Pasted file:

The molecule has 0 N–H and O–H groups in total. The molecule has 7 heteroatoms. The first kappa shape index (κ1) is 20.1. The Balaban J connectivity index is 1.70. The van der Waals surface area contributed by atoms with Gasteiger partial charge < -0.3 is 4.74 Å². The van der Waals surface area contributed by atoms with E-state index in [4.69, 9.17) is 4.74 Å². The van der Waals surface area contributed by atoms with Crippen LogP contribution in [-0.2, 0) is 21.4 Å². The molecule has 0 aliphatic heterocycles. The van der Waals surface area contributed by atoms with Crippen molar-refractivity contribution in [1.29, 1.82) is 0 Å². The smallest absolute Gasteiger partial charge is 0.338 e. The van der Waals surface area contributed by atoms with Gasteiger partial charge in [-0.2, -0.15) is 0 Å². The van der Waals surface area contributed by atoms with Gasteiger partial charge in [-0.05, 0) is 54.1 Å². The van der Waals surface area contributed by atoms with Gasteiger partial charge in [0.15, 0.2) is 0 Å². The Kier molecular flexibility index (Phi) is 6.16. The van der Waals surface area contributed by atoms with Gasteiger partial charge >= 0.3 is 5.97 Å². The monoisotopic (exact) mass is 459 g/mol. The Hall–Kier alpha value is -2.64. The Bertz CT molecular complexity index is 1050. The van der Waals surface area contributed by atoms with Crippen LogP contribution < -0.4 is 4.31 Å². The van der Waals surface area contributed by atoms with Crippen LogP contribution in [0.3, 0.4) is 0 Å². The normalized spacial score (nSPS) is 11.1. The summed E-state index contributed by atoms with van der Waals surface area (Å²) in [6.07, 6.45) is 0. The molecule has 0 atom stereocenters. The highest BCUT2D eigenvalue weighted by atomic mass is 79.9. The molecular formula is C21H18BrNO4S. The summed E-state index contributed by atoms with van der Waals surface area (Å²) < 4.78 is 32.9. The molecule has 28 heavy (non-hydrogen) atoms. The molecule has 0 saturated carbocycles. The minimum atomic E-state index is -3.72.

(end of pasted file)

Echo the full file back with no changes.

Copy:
The molecule has 0 N–H and O–H groups in total. The molecule has 7 heteroatoms. The first kappa shape index (κ1) is 20.1. The Balaban J connectivity index is 1.70. The van der Waals surface area contributed by atoms with Gasteiger partial charge < -0.3 is 4.74 Å². The van der Waals surface area contributed by atoms with E-state index in [4.69, 9.17) is 4.74 Å². The van der Waals surface area contributed by atoms with Crippen LogP contribution in [-0.2, 0) is 21.4 Å². The molecule has 0 aliphatic heterocycles. The van der Waals surface area contributed by atoms with Crippen molar-refractivity contribution in [1.29, 1.82) is 0 Å². The smallest absolute Gasteiger partial charge is 0.338 e. The van der Waals surface area contributed by atoms with Gasteiger partial charge in [-0.2, -0.15) is 0 Å². The van der Waals surface area contributed by atoms with Gasteiger partial charge in [-0.05, 0) is 54.1 Å². The van der Waals surface area contributed by atoms with Gasteiger partial charge in [0.15, 0.2) is 0 Å². The Kier molecular flexibility index (Phi) is 6.16. The van der Waals surface area contributed by atoms with Gasteiger partial charge >= 0.3 is 5.97 Å². The monoisotopic (exact) mass is 459 g/mol. The Hall–Kier alpha value is -2.64. The Bertz CT molecular complexity index is 1050. The van der Waals surface area contributed by atoms with Crippen LogP contribution < -0.4 is 4.31 Å². The van der Waals surface area contributed by atoms with Crippen LogP contribution in [0.3, 0.4) is 0 Å². The normalized spacial score (nSPS) is 11.1. The summed E-state index contributed by atoms with van der Waals surface area (Å²) in [6.07, 6.45) is 0. The molecule has 0 atom stereocenters. The highest BCUT2D eigenvalue weighted by atomic mass is 79.9. The molecular formula is C21H18BrNO4S. The summed E-state index contributed by atoms with van der Waals surface area (Å²) < 4.78 is 32.9. The molecule has 28 heavy (non-hydrogen) atoms. The molecule has 0 saturated carbocycles. The minimum atomic E-state index is -3.72.